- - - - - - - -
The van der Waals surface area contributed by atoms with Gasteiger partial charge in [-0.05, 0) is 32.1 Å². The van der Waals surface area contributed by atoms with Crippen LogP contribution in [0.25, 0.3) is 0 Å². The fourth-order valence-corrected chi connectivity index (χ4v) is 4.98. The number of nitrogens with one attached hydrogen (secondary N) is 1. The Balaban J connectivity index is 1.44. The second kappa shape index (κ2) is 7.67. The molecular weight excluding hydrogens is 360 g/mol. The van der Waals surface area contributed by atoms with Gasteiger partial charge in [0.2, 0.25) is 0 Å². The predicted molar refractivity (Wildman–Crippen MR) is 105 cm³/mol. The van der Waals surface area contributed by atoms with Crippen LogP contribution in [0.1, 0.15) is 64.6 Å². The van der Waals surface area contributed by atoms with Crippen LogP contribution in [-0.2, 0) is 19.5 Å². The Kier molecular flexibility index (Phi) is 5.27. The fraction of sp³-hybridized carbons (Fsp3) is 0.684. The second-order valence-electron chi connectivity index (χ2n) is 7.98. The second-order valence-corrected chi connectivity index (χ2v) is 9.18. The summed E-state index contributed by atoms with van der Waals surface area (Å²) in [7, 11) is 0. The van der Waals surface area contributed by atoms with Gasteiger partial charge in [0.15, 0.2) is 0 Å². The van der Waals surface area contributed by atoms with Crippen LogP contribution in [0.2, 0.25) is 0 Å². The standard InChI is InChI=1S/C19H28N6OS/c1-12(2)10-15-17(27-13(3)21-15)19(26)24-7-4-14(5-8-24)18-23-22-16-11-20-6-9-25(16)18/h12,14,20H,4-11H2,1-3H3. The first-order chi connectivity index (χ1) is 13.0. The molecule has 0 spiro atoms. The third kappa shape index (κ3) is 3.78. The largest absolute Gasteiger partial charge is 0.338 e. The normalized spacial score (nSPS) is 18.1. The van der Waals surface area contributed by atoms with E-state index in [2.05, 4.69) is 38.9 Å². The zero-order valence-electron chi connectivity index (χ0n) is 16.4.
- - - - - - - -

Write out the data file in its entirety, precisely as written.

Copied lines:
The van der Waals surface area contributed by atoms with Gasteiger partial charge in [-0.05, 0) is 32.1 Å². The van der Waals surface area contributed by atoms with Crippen LogP contribution in [0.25, 0.3) is 0 Å². The fourth-order valence-corrected chi connectivity index (χ4v) is 4.98. The number of nitrogens with one attached hydrogen (secondary N) is 1. The Balaban J connectivity index is 1.44. The second kappa shape index (κ2) is 7.67. The molecular weight excluding hydrogens is 360 g/mol. The van der Waals surface area contributed by atoms with Gasteiger partial charge in [0.2, 0.25) is 0 Å². The predicted molar refractivity (Wildman–Crippen MR) is 105 cm³/mol. The van der Waals surface area contributed by atoms with Crippen LogP contribution in [0.1, 0.15) is 64.6 Å². The van der Waals surface area contributed by atoms with Crippen LogP contribution in [-0.2, 0) is 19.5 Å². The Kier molecular flexibility index (Phi) is 5.27. The fraction of sp³-hybridized carbons (Fsp3) is 0.684. The second-order valence-electron chi connectivity index (χ2n) is 7.98. The second-order valence-corrected chi connectivity index (χ2v) is 9.18. The summed E-state index contributed by atoms with van der Waals surface area (Å²) in [7, 11) is 0. The van der Waals surface area contributed by atoms with Gasteiger partial charge in [0.15, 0.2) is 0 Å². The van der Waals surface area contributed by atoms with Crippen LogP contribution in [0.2, 0.25) is 0 Å². The standard InChI is InChI=1S/C19H28N6OS/c1-12(2)10-15-17(27-13(3)21-15)19(26)24-7-4-14(5-8-24)18-23-22-16-11-20-6-9-25(16)18/h12,14,20H,4-11H2,1-3H3. The first-order chi connectivity index (χ1) is 13.0. The molecule has 0 spiro atoms. The third kappa shape index (κ3) is 3.78. The largest absolute Gasteiger partial charge is 0.338 e. The normalized spacial score (nSPS) is 18.1. The van der Waals surface area contributed by atoms with E-state index in [2.05, 4.69) is 38.9 Å². The zero-order valence-electron chi connectivity index (χ0n) is 16.4.